SHIPPING LOSSES.

Not included in the analysis of casualties are the lives lost and the shipping destroyed in the course of the enemy's submarine war on merchant vessels. On Sunday, June 6th, 1915, Lever Brothers' barque “Sunlight” was torpedoed between Cape Clear and Kinsale. The crew of 20 were fortunately rescued by a Government trawler and brought into Queenstown. Our Associated Company, the Bromport S.S. Company Limited, was incorporated on 29th April, 1916, and had a fleet of steamers with cargo capacity aggregating about 27,000 tons. The sinking of the steamer “Delamere” on 30th April, 1917, by an enemy submarine off the South Coast of Ireland, was distinctly an attack on a non-combatant vessel, on a passage home from the Congo and West African ports; 11 of the crew were lost. On 13th October, 1917, the “Eskmere” was torpedoed off Holyhead at one o'clock in the morning. The Captain, 2 officers, all the engineers, and 14 of the crew of 28 were drowned. The “Redesmere,” on 28th October of the same year, while proceeding from Barry Dock to Portsmouth under Admiralty orders, was lost by enemy action about 4 o'clock in the morning off Portsmouth. The only survivors out of a crew of 25, including two gunners, were the Captain and five of the crew. One of the African native firemen rescued the Captain in a state of exhaustion, and for his bravery received from the Liverpool Shipwreck and Humane Society their silver medal and their certificate of thanks on vellum. A special gold medal was struck by the Company for him and presented to him with a sum of money. The S.S. “Colemere,” the largest vessel of the Bromport Company's fleet (4,050 tons) was torpedoed and sunk in St. George's Channel on December 22nd, 1917. The Fourth Engineer and 3 of the crew of 34 were drowned.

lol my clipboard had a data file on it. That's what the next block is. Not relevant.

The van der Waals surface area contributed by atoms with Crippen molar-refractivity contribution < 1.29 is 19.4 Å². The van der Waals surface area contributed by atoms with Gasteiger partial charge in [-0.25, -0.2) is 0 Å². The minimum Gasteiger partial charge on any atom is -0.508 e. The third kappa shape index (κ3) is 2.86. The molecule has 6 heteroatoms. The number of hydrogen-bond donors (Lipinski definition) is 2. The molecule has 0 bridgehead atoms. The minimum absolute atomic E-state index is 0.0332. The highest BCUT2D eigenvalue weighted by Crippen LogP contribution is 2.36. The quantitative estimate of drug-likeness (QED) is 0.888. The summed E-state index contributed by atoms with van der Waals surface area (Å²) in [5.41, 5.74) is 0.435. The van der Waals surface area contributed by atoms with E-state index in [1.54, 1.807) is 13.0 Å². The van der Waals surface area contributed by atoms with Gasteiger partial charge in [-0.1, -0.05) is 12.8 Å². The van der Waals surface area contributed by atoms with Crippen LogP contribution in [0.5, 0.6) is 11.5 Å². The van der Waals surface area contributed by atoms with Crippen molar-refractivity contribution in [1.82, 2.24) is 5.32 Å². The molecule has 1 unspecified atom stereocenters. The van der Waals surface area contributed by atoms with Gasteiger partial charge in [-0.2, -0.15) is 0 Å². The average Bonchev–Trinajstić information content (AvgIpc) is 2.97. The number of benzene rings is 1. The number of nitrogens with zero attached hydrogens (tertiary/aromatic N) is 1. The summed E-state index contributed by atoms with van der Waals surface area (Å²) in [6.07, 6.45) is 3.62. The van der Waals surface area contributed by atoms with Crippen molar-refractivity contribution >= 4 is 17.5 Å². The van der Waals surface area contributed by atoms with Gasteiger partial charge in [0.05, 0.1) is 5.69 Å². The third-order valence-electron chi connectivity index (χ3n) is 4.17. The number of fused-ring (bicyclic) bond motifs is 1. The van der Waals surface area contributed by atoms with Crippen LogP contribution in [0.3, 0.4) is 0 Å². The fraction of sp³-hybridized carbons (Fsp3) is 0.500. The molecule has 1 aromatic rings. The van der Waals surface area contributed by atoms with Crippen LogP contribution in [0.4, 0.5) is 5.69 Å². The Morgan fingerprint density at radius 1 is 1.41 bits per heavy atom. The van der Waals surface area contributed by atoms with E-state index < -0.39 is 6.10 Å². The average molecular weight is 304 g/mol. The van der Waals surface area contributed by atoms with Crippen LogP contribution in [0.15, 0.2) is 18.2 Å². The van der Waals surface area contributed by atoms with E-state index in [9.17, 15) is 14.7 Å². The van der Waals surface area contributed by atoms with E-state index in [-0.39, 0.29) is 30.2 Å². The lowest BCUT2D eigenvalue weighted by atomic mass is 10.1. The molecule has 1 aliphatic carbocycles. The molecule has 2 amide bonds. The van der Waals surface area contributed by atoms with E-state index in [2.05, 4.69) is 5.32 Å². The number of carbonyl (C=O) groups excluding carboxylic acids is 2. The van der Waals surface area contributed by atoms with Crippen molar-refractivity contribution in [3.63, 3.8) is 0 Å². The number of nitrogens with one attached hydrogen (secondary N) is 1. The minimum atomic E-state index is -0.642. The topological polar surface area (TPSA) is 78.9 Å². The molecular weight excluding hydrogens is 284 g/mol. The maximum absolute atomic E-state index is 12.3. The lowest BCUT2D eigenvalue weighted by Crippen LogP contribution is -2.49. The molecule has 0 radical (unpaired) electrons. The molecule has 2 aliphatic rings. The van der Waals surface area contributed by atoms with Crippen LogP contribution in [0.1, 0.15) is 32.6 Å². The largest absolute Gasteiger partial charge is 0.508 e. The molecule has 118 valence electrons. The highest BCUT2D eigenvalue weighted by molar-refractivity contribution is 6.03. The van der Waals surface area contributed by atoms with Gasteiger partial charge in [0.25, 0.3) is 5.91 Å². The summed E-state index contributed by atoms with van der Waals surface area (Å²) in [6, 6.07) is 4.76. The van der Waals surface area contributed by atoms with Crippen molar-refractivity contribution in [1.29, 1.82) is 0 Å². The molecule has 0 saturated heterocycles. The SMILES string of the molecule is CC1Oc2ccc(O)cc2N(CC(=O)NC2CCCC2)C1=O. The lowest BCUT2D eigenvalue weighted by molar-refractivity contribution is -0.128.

HOME SYMPATHY AND SUPPORT.